Perhaps this is just part of the arrogance of Jerry, the vampire. In both versions, he neither hides in the shadows nor fears being caught. If he feels threatened, he just kills the threat. Jerry in 1985 is played by Chris Sarandon; Jerry in 2011 is played by Colin Ferrell. There isn’t a noticeable difference between the two. Both are cocky ladies’ men who could probably seduce a woman even without his vampire stare. In a nod to the original, Sarandon has a cameo in the remake’s most exciting scene, a frantic and violent highway chase. (There were none of those in the original.)

What I like about both movies is that they feature unashamed, “old school” vampires. There is no attempt to cleverly or ironically redefine vampire lore. Instead of lines like, “Oh, that’s only in the movies; vampires can really walk in the daylight”, we get an honest (and funny) acknowledgment from Peter Vincent in the 1985 version that “so far, everything has been just like the movies”. And these vampires are true monsters, ranging from simple fang-bearers to more complex beasts with mouths exploding with teeth. They can be scary as well as sexy.

Overall, the acting in Fright Night (2011) is better than the original. Ferrell, Tennant, Anton Yelchin (Charlie), Christopher Mintz-Plasse (Ed) and Imogen Poots (Amy) are great. And beefing up the character of Charlie’s mother is proven a genius idea by casting Toni Collette (Muriel’s Wedding, The Sixth Sense). At times, the acting in Fright Night (1985) borders on excruciating. William Ragsdale (Charlie) and Amanda Bearse (Amy) are better actors when their mouths remain shut. Even McDowell seems a little lifeless, reacting more than acting. But it’s the 1985 performance of Stephen Geoffries that you’ll either love or hate: hilarious sidekick or annoying best friend? (I vote PAINFULLY-annoying best friend.)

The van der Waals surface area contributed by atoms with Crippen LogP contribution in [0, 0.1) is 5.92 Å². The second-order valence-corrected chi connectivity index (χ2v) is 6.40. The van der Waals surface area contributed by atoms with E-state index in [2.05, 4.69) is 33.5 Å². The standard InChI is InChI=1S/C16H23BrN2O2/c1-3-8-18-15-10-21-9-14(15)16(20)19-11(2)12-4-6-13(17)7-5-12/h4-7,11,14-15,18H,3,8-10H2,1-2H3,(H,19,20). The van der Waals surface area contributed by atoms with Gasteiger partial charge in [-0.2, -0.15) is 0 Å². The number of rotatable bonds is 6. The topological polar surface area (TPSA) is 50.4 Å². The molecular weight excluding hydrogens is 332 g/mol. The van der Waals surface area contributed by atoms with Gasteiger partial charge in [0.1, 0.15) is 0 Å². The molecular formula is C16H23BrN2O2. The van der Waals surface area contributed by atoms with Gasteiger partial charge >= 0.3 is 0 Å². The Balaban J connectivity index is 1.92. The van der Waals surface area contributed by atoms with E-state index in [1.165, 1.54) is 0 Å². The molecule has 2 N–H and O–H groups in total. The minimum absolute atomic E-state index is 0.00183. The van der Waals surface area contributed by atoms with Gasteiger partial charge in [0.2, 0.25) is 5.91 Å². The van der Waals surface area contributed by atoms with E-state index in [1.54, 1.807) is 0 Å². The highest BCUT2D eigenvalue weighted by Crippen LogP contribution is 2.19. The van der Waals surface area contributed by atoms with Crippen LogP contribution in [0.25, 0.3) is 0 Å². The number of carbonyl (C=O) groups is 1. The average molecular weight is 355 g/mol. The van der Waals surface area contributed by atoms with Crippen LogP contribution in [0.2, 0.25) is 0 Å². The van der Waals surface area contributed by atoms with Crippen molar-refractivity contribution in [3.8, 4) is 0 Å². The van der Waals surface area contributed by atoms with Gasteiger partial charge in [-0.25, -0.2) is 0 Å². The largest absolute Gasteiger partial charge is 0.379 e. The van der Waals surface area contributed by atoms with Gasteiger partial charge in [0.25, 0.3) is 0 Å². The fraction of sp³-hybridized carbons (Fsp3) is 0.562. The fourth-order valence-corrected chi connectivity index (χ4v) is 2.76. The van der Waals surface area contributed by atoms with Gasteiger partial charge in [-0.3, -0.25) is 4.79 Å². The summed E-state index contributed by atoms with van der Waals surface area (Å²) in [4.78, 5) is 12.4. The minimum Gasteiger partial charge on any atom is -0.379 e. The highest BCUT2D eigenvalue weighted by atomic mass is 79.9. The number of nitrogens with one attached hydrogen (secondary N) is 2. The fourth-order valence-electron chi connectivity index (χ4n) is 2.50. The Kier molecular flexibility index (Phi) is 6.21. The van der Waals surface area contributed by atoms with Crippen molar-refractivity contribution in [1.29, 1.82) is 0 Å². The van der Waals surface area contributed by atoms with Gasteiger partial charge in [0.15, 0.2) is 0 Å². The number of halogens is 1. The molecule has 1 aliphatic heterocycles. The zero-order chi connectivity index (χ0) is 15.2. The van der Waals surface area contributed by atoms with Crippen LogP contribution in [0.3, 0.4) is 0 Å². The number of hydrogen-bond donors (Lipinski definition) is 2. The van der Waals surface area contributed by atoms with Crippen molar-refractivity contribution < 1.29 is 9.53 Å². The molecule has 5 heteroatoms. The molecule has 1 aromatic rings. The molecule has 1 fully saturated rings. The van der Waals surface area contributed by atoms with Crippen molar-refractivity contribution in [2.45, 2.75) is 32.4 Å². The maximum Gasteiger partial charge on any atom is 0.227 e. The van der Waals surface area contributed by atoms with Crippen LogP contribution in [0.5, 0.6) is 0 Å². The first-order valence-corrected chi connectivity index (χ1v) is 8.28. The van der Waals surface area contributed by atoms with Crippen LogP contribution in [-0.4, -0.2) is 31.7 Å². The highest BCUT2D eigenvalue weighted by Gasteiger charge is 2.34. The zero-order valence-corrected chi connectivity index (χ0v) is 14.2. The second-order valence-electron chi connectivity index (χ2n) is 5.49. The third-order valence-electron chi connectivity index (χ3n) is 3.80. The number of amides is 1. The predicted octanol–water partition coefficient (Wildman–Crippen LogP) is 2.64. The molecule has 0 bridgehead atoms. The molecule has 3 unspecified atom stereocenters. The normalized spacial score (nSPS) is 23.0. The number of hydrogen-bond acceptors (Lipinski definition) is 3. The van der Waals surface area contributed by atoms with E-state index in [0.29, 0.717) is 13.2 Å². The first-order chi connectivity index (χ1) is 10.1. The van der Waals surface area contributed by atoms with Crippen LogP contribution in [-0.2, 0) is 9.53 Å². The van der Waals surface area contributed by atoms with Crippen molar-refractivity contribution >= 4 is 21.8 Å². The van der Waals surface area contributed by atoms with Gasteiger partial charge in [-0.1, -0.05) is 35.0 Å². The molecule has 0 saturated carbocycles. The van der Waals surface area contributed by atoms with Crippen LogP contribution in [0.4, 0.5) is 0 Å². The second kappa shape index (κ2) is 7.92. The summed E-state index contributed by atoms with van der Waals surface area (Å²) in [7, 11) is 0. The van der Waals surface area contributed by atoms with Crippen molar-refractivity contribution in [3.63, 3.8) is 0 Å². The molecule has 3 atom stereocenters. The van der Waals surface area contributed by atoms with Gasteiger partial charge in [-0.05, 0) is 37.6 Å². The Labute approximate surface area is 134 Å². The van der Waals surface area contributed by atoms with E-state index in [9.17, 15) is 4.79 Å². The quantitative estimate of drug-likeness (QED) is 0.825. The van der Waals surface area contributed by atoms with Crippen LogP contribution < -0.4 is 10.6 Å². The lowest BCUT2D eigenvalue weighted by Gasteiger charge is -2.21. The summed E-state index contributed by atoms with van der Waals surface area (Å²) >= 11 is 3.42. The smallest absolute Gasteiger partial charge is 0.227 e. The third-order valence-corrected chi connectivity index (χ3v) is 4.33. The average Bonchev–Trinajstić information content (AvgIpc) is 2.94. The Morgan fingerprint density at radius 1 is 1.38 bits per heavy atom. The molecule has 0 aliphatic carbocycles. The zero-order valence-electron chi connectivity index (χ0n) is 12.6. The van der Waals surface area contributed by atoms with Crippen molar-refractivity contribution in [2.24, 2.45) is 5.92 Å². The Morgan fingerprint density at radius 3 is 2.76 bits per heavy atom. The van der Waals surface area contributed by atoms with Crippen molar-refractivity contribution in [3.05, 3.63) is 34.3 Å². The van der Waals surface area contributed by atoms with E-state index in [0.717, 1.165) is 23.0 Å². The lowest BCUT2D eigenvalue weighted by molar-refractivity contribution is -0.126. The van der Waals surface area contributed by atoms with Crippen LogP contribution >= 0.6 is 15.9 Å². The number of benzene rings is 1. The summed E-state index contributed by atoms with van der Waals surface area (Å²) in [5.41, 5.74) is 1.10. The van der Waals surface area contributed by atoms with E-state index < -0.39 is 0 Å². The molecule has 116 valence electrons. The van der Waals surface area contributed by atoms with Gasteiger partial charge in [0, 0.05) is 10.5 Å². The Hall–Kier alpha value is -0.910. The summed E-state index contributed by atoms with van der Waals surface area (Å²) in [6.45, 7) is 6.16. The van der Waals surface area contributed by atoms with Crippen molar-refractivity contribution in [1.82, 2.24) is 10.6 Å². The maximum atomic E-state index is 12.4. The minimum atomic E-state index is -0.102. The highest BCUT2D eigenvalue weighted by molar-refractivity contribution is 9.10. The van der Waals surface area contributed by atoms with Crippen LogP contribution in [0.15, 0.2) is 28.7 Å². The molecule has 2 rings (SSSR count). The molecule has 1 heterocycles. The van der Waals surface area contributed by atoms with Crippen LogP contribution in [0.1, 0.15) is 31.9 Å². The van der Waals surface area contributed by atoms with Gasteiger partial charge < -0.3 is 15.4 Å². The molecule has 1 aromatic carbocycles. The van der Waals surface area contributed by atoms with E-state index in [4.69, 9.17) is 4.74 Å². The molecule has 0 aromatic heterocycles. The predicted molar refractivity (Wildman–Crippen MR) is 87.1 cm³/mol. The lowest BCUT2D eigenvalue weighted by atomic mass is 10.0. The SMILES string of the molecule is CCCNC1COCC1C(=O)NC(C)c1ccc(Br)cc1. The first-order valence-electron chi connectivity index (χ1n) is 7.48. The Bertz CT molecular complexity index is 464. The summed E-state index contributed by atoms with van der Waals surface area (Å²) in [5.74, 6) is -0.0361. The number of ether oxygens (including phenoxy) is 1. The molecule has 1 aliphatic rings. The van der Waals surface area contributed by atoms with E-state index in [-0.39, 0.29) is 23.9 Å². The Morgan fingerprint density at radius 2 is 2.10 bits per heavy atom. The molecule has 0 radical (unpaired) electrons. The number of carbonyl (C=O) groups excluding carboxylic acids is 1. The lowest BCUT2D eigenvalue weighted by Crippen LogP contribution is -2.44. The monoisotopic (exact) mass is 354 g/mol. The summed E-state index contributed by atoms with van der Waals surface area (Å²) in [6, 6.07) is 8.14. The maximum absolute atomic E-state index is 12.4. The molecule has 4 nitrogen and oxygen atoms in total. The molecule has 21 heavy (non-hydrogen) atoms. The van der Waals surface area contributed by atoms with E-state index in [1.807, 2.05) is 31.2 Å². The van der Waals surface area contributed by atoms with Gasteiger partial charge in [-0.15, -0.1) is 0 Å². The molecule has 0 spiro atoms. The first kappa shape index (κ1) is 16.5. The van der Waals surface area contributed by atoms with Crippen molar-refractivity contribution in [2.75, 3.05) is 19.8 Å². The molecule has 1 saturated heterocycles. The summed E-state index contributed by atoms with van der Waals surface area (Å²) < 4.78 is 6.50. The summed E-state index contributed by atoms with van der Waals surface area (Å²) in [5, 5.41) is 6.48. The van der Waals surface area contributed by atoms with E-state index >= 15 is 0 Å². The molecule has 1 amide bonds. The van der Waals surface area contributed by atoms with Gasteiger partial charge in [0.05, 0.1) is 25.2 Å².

The strengths of Fright Night (1985) definitely lie in the story and direction, both my Tom Holland (Child’s Play). The atmosphere and tone are perfect, the camera movements exciting, and the scares genuine. These are not the strengths of the remake. Nothing much is added creatively by director Craig Gillespie (Lars & the Real Girl) and besides the aforementioned changes, the screenplay by Buffy and Angel veteran Marti Noxon is surprisingly uninventive considering her pedigree.

Both are gory and “effects-friendly”, whether the practical effects of 1985 or the CGI of 2011. Oddly, the 2011 version has no bats or wolves, while the 1985 version has two spectacular transformation sequences. But the 2011 version does have more vampires. And, of course, in 2011 we get 3D. A couple of times, its use is effective, but most of the time the blood and guts jumping out at us are fuzzy and indistinct. (Final Destination 5 used 3D to more consistent advantage.)

All in all, I’m on the fence about recommending Fright Night (2011). If you’ve never seen the original, please watch this one first; you might enjoy it more than I did. THEN, you can watch the original to compare. However, if you have to choose between them, watch Fright Night (1985); it’s much better than you may have heard… or may remember.

3.3Overall Score
Fright Night (1985)
Fright Night (2011)
Reader Rating 0 Votes